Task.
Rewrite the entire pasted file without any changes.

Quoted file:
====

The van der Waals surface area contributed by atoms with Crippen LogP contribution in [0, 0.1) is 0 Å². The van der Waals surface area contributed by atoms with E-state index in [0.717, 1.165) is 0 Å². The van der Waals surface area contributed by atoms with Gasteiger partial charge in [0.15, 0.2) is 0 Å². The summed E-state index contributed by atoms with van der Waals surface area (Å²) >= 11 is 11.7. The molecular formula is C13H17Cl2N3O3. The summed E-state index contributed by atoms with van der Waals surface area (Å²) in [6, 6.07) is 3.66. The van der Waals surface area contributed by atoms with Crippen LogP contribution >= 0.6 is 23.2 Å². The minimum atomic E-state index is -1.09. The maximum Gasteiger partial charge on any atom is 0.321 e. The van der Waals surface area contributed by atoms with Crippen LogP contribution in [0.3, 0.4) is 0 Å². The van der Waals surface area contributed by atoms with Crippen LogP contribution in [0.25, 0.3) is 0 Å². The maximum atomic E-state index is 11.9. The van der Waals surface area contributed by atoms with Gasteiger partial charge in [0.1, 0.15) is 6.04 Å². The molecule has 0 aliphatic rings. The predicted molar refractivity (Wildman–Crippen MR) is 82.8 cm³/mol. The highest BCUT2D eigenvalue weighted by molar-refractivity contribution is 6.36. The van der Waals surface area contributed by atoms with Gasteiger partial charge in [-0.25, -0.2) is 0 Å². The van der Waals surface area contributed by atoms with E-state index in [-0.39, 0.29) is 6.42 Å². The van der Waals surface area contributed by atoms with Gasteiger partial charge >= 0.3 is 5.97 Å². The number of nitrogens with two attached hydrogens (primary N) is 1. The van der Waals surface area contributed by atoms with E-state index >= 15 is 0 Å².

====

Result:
The van der Waals surface area contributed by atoms with Crippen LogP contribution in [0, 0.1) is 0 Å². The van der Waals surface area contributed by atoms with E-state index in [0.717, 1.165) is 0 Å². The van der Waals surface area contributed by atoms with Gasteiger partial charge in [0.15, 0.2) is 0 Å². The summed E-state index contributed by atoms with van der Waals surface area (Å²) >= 11 is 11.7. The molecular formula is C13H17Cl2N3O3. The summed E-state index contributed by atoms with van der Waals surface area (Å²) in [6, 6.07) is 3.66. The van der Waals surface area contributed by atoms with Crippen LogP contribution >= 0.6 is 23.2 Å². The minimum atomic E-state index is -1.09. The maximum Gasteiger partial charge on any atom is 0.321 e. The van der Waals surface area contributed by atoms with Crippen LogP contribution in [0.3, 0.4) is 0 Å². The van der Waals surface area contributed by atoms with Crippen LogP contribution in [0.25, 0.3) is 0 Å². The maximum atomic E-state index is 11.9. The van der Waals surface area contributed by atoms with Gasteiger partial charge in [0.1, 0.15) is 6.04 Å². The molecule has 0 aliphatic rings. The predicted molar refractivity (Wildman–Crippen MR) is 82.8 cm³/mol. The highest BCUT2D eigenvalue weighted by molar-refractivity contribution is 6.36. The van der Waals surface area contributed by atoms with Gasteiger partial charge in [-0.25, -0.2) is 0 Å². The van der Waals surface area contributed by atoms with E-state index in [-0.39, 0.29) is 6.42 Å². The van der Waals surface area contributed by atoms with Gasteiger partial charge >= 0.3 is 5.97 Å². The number of nitrogens with two attached hydrogens (primary N) is 1. The van der Waals surface area contributed by atoms with E-state index >= 15 is 0 Å².